New Fairmont police chief doing what he likes best

FAIRMONT — When he assumes the role of Fairmont’s police chief on Dec. 8, Mike Hunter will lead a department that already has earned his respect.

“I’m very fortunate to have the officers here that we do,” he said, calling them a tight-knit group. “I consider them some of the best law enforcement professionals, but I also consider them some of the best friends that I have.”

A native of St. Paul, Hunter attended Rosemount Senior High School and earned a bachelor’s degree in criminal justice from the University of St. Thomas. He is a 23-year veteran of law enforcement, coming to Fairmont 18 years ago after working in Minneapolis, Burnsville and Madelia.

“I worked in Madelia two years prior to starting in Fairmont,” he said. “I spent some time in Fairmont and really started to fall in love with the community, so when a position for a patrol officer spot came up here in 1998, I jumped at the chance to take the job and move down here.”

Living and working in Fairmont for the past 18-plus years deepened his commitment to the community, so when the chief’s slot opened up with the retirement of Greg Brolsma, Hunter decided to apply for the job.

“I looked at it as an opportunity to continue what I like doing best, which is being a police officer,” he said. “Part of what I was looking to do was to be in a position where I can better help make an impact on the quality of services we provide here.”

Thirty applicants from 11 states vied for the top cop’s job in Fairmont, with five finalists undergoing additional testing and interviews before Hunter was selected by a hiring team including city administrator Mike Humpal, Sharon Klumpp of Waters & Company Executive Recruitment and the city’s Police Civil Service Commission comprised of Daron Johnson, John Korsmo and Dan Thiesse.

“I think my genuine pride in the Fairmont Police Department and in our community is probably what came across in the (interview) process,” Hunter said. “I really enjoy the officers that work here, and I greatly enjoy the people that we have here in the community.”

Hunter feels that his first-hand knowledge of the workings of the department and the community will serve as an advantage in his new role as chief, but he accepts that there will be some professional adjustments on his part.

“I want to stay up to date with my enjoyment of policing and my daily contact with the citizens, but I understand I also have a lot of other obligations, such as the administrative paperwork side of the position,” he said.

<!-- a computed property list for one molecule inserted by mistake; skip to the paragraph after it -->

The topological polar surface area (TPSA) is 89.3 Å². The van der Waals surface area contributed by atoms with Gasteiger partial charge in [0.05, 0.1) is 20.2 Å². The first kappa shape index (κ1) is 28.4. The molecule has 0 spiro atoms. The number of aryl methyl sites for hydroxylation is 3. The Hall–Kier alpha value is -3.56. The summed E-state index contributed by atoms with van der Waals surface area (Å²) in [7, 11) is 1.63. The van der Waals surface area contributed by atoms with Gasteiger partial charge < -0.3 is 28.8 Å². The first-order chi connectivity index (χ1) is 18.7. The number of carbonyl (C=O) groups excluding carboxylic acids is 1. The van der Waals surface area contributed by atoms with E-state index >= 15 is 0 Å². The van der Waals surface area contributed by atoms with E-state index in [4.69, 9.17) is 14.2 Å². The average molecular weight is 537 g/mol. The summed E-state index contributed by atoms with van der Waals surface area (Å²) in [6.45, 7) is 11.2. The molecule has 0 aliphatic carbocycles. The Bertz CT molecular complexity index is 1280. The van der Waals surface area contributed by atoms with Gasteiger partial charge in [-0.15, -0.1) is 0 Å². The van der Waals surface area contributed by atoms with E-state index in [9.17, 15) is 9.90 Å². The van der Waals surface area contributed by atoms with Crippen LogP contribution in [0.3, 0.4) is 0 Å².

One big adjustment for him will be transitioning to daytime and weekday hours. For many years, Hunter has worked the 4 p.m. to 2 a.m. shift on weeknights and weekend, a time slot he says was never dull, but makes him grateful for the support of his family.

Hunter and his wife, Jennifer, a billing coordinator at Rosen’s Inc., have two daughters, Alexa Steele, a senior at Fairmont High School, and Kelsey Hunter, a fourth-grader at Fairmont Elementary School.

“My kids always make me laugh. They’re the two sweetest girls, and they have had to put up with a lot with my schedule the last few years, but they always understand,” Hunter said. “I owe them a lot for tolerating my schedule.”

The standard hours will allow Hunter more family time and perhaps some summertime weekend excursions on his 2010 Harley Davidson Street Glide. If the weather isn’t conducive to motorcycle outings, the Hunters work with their 11-month-old Rottweiler, Mika.

Hunter said those “normal” hours also will present one of his toughest challenges — competing with three females for morning bathroom time.

In addition to the support from family and his fellow officers, Hunter also lauds community support.

“Here in Fairmont, we have a great level of support from the community, and our officers cannot say thanks enough for that support. There are other police departments that don’t have that level of support,” he said.

One of Hunter’s first duties after he officially becomes chief on Dec. 8 will involve consulting with the local police commission to hire two new officers, one to replace him and one to replace Dave Runge, an officer who retired Nov. 30. Being down two officers on the 16-member force is the main reason Hunter didn’t immediately take over the chief’s role, opting to finish out the pay cycle on patrol duty. Scheduling with a personnel shortage, especially through the holidays, can be tough.

“But we’ll make it through. We’ve got a good group of officers and staff here,” Hunter said. “When things like this come up, whether it’s open shifts, vacation, what have you, we’ve got a lot of guys who step up to help each other out and make sure we get those shifts covered and fulfill our commitment to the community.”

This teamwork philosophy carries over into Hunter’s goals for the future, which include adjusting schedules to provide better coverage during busier times, continuing specialized training and integrating body cameras for on-duty officers as a way to record data for accurate reports and build solid court cases.

“They’re not just my goals. They are our department goals, what our officers want to achieve here in the community,” Hunter said.

Change in leadership normally generates other changes of varying degrees, but one thing will remain constant when Hunter takes over as chief. He plans to continue wearing his standard officer’s uniform every day, although the sergeant stripes will be removed to make room for the chief’s insignia. He feels most comfortable in his normal work wear, but there is an underlying reason for his reluctance to don more formal garb.

“I have two suits, and I’ve already worn both for the interview part, so everyone’s seen those,” he quipped.


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